Sex, Information Ricochet, And The City
Kyle Smith has a great piece at the New York Post on the obsessed nature of Sex And The City's most die-hard fans, which would would be instantly recognizable if the genders were reversed and the costumes changed:
Suppose there were thousands of men who, every Thursday night, dressed up as Chewbacca or Boba Fett and headed en masse to an inviting "Star Wars"-themed neighborhood where they could discuss their strange obsessions at bars like Cloud City or Jar Jar's Joint while guzzling specialty cocktails (the TatooTini, the Hothmopolitan).
That would be strange, but not quite as strange as what happens at the "Sex and the City" theme park in the Meatpacking District, which is about two years away from installing its first TGIFridays and already is to hip what Mark Hamill is to acting. Unlike the "Star Wars" nerds, who are under no illusions that they will ever actually take the Millennium Falcon out for a chance to complete the Kessel Run in less than 12 parsecs, the "Sex and the City" fangirls think that they can live the life they see on TV.
So they swarm the night, staggering packs of "Sex" geeks - the hungry streets beneath them cackling, "Say hello to my leetle cobblestones, Manolo mamas!" - heedless to the fact that the ratio of them to their male equivalents is already the inverse of ComicCon and getting worse. The cougars of the movie, reviving their Jurassic snark for one more pun-dump, have digital airbrushing on their side, but in reality, bitchy 43-year-old women are not the center of attention at the clubs. Sexist? Not I. God.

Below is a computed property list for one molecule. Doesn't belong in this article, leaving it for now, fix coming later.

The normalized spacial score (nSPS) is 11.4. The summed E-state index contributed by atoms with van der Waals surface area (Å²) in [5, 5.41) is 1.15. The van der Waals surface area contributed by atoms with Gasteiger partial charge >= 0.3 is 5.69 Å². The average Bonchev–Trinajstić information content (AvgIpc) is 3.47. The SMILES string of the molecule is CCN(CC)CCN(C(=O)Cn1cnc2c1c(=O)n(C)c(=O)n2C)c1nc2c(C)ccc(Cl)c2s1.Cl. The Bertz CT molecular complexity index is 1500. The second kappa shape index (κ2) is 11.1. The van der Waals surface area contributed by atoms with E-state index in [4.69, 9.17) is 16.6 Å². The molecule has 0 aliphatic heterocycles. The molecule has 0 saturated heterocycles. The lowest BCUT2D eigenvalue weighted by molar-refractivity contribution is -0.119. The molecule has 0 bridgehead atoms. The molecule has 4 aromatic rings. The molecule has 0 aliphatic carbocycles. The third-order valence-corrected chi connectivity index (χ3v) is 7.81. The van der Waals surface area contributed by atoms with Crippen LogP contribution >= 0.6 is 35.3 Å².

Even 33-year-old women are not living in reality in this town. The multiplexes and networks and bookstores can barely accommodate all the movies and TV series and books (almost all written by men; one, I recall vaguely, written by me) about comical manboys coming to terms with the need to grow up. There is no equivalent message getting through to women.
Smith sounds like he's describing a textbook example of what Tom Wolfe once called "Information Ricochet." As Wolfe noted, there were no Hell's Angels (or if there were, they were in a pretty nascent form) before The Wild One, but once young motorcycle aficionados saw Marlon Brando projected on a fifty-foot high screen on his bike, they instantly, maybe even subconsciously assumed, "This is how we act! This is what we wear!" (The "Mutt" character in the New Indiana Jones movie is a sort of cartoon illustration of that exact phenomenon in action.) And then, when Hollywood went back to make more biker movies in the 1960s, they could then crib from the real Angels, who in turn stole ideas from those movies as Information Ricochet feeds on itself.
Of course, there were millions of single professional women living in New York prior to Sex And The City, but seeing the rules codified on TV makes for a powerful subconscious incentive to more carefully hone one's own lifestyle to the examples played out weekly on TV, and now movie screen. Or as Newsweek's Julia Baird wrote, "It revealed what they were already doing – and emboldened them to do more."
On the plus side, at least the average Sex And The City-obsessed woman is light years more aesthetically pleasing than the sort of fellow who fancies himself living in Mos Eisley.
Related: This is a riot:
Come on, I’ve been to a sci-fi convention. And once you’ve stood in the dealer room and pondered dropping $45 on the Battlestar Galactica Boardgame you had when you were five years old, you can’t really fault a woman for getting excited about a $600 pair of purple fuzzy pumps that look like they should come with their own stripper pole. I mean, who the f*** am I to judge? But Ch***t in a bucket people, did we need so many montages of them doing it?
Hey, the series didn't earn the sobriquet of "Shoes And The City" for nothing.